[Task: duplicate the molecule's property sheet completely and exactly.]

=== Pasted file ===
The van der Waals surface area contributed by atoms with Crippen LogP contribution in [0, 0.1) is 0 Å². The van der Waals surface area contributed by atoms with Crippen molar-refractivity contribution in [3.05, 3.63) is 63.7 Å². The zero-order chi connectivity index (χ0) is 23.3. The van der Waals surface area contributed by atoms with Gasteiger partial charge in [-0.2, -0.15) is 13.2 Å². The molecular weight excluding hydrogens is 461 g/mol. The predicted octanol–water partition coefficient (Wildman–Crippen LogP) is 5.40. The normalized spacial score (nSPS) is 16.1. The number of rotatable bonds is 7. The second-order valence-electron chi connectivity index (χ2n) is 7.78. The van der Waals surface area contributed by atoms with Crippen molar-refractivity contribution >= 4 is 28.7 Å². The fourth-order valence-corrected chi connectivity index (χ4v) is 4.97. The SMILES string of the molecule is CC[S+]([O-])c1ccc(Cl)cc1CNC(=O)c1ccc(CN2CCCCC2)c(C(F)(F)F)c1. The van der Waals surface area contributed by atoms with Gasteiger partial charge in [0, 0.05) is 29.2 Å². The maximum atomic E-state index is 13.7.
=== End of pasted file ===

The van der Waals surface area contributed by atoms with Crippen LogP contribution in [0, 0.1) is 0 Å². The van der Waals surface area contributed by atoms with Crippen molar-refractivity contribution in [3.05, 3.63) is 63.7 Å². The zero-order chi connectivity index (χ0) is 23.3. The van der Waals surface area contributed by atoms with Gasteiger partial charge in [-0.2, -0.15) is 13.2 Å². The molecular weight excluding hydrogens is 461 g/mol. The predicted octanol–water partition coefficient (Wildman–Crippen LogP) is 5.40. The normalized spacial score (nSPS) is 16.1. The number of rotatable bonds is 7. The second-order valence-electron chi connectivity index (χ2n) is 7.78. The van der Waals surface area contributed by atoms with Crippen molar-refractivity contribution >= 4 is 28.7 Å². The fourth-order valence-corrected chi connectivity index (χ4v) is 4.97. The SMILES string of the molecule is CC[S+]([O-])c1ccc(Cl)cc1CNC(=O)c1ccc(CN2CCCCC2)c(C(F)(F)F)c1. The van der Waals surface area contributed by atoms with Gasteiger partial charge in [0, 0.05) is 29.2 Å². The maximum atomic E-state index is 13.7.